The Trustee argues that Angier's misuse of business addresses and his failure to list a correct home address on the RD-108 invalidates the title. In Paige, the bankrupt gave his employer's business address as his title address. In Dawson, the bankrupt listed a fictitious address. In both cases, the court looked to the purpose of Article Nine of the Uniform Commercial Code-notice to subsequent creditors. Here, as in those cases, the notation of White Motor Credit's security interest on the Ohio Certificate of Title fulfills that purpose. A potential creditor need look to only one place-the certificate of title, regardless of issuing state-to discover this prior security interest. As this court stated in Paige, "(i)f the debtor cannot or will not produce the title certificate the potential creditor is immediately on notice that he acts at his own risk." In re Paige, supra, at 603.
We also agree with White Motor Credit's argument that its interest was perfected under U.C.C. § 9-302 (1962 version). Mich.Comp.Laws § 440-9302(4) provides:
A security interest in property covered by a statute described in subsection (3) can be perfected only by registration or filing under that statute; except that in the case of a security interest in a vehicle which is not inventory held for sale as referred to in subsection (3) or an accessory as referred to therein, the filing required to perfect, such security interest is not only the filing with the secretary of state of an application for a certificate of title containing a statement with regard to such security interest as provided in section 217 of Act No. 300 of the Public Acts of 1949, as amended, but in addition the filing of a financing statement with the register of deeds as provided in section 9401(1) the effective time of filing required for the perfection of such security interest is determined by the time of filing with the secretary of state and the register of deeds, whichever occurs later. (emphasis added) (footnotes omitted).
The RD-108 is the document required by section 217. While Angier did not receive a Michigan Certificate of Title, he did receive a temporary "in transit" license by virtue of filing the MV-42 (i.e., a cardboard license plate to be taped in the truck's rear window). White Motor Credit also filed the required financing statement. Thus, White Motor Credit recorded its interest both in the Berrien County Registrar of Deeds Office and on the official document filed with the Michigan Department of State. Anyone who searched those places in lieu of requesting the certificate of title would be on notice of White Motor Credit's interest. In short, White Motor Credit took all reasonable steps to notify subsequent creditors of its interest. Any subsequent creditor who made a reasonable search would have found evidence of White Motor Credit's interest.
The Trustee argues that Angier's title is facially void. There is evidence to the contrary. At the bankruptcy hearing Mr. William King, Regional Director of the Michigan Department of State, testified that "residence" is not the sole criterion by which title is judged, and that a Michigan resident could properly title a vehicle in another state if the vehicle was used in that state.
The Highway Reciprocity Act, 1960 Mich.Pub.Acts 124, Mich.Comp.Laws § 3.161-. 176, allows Michigan residents to title their vehicles in states with which the Michigan Reciprocity Board has a reciprocity agreement. The Reciprocity Act provides that "the board may determine the proper jurisdiction for the registration or licensing for all vehicles whose owners or operators seek the privileges and benefits of this act." Mich.Comp.Laws § 3.165. The board "may require" registration in (1) the jurisdiction of the owner's legal residence; (2) the jurisdiction of the owner's commercial enterprise or branch of the owner's commercial enterprise; (3) "the jurisdiction in which the vehicle is most frequently dispatched, garaged, serviced, maintained, operated or otherwise controlled in or from"; or (4) the jurisdiction where the states have agreed to register the vehicles. Mich.Comp.Laws § 3.165(a)-(d) (emphasis added). Since Angier was under a lease agreement with Ace-Doran, he met the prima facie requirements of section 3.165(c) in that the vehicle was "most frequently dispatched ... or otherwise controlled in or operated from" the jurisdiction of Ohio. White Motor Credit also submitted a letter from the Secretary of the Michigan Highway Reciprocity Board which stated: "When a Michigan resident leases his vehicle to an Ohio based carrier, the vehicle is licensed in Ohio." Appellee argues that since Angier generally received assignments from Ace-Doran's Kalamazoo terminal, this provision does not apply. However, that is a question for the Michigan Highway Reciprocity Board. Likewise, any question concerning Angier's use or misuse of addresses on his Ohio Title is a matter for the Ohio authorities. Absent any action by either the Michigan or Ohio authorities, Angier's title is presumably valid.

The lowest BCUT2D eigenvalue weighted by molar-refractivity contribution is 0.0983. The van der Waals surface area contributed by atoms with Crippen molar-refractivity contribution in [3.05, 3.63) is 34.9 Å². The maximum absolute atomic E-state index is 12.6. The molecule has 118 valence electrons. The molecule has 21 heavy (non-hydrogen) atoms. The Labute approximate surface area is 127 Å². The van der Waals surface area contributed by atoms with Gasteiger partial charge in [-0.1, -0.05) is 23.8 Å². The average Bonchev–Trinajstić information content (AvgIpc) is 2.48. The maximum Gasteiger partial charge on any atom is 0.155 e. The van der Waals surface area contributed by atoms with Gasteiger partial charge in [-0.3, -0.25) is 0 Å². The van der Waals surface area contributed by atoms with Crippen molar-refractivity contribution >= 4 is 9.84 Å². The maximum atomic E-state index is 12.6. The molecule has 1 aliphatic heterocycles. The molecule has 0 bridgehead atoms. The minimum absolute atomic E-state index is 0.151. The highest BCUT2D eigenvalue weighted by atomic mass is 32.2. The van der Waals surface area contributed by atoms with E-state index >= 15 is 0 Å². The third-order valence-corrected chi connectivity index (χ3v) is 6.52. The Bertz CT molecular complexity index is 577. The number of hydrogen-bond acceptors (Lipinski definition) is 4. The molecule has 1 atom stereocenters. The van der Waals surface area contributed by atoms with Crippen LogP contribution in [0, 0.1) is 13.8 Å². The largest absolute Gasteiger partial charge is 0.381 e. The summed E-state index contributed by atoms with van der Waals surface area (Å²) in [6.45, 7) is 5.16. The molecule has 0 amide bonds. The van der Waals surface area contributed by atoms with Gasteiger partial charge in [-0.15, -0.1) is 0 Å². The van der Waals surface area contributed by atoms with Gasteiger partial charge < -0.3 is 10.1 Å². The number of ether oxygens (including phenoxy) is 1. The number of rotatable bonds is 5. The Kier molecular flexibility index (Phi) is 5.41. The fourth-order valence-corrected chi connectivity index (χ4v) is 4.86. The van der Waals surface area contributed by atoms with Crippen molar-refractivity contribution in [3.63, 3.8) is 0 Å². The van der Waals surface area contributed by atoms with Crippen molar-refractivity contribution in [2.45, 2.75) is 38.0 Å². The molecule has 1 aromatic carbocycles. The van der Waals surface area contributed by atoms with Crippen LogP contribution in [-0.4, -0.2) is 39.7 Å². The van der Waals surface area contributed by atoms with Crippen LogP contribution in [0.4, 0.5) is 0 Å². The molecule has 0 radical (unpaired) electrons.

Finally, appellee argues that Angier committed fraud by titling the truck in Ohio to avoid paying Michigan sales tax. However, the fact that Angier successfully avoided paying sales tax on the truck does not per se constitute fraud. Any determination of tax liability lies with the proper state authorities. In any event, we see no connection between Angier's tax liability and the validity of his Ohio Title. The Uniform Commercial Code was not drafted to enforce local tax laws but to protect commercial transactions. Under Article Nine of the Uniform Commercial Code fraud means a fraud on future creditors. As we have noted, there is adequate notice to future creditors in the present case.
Accordingly, the judgment of the District Court is reversed.
Honorable Ralph B. Guy, Jr., District Judge, United States District Court for the Eastern District of Michigan, sitting by designation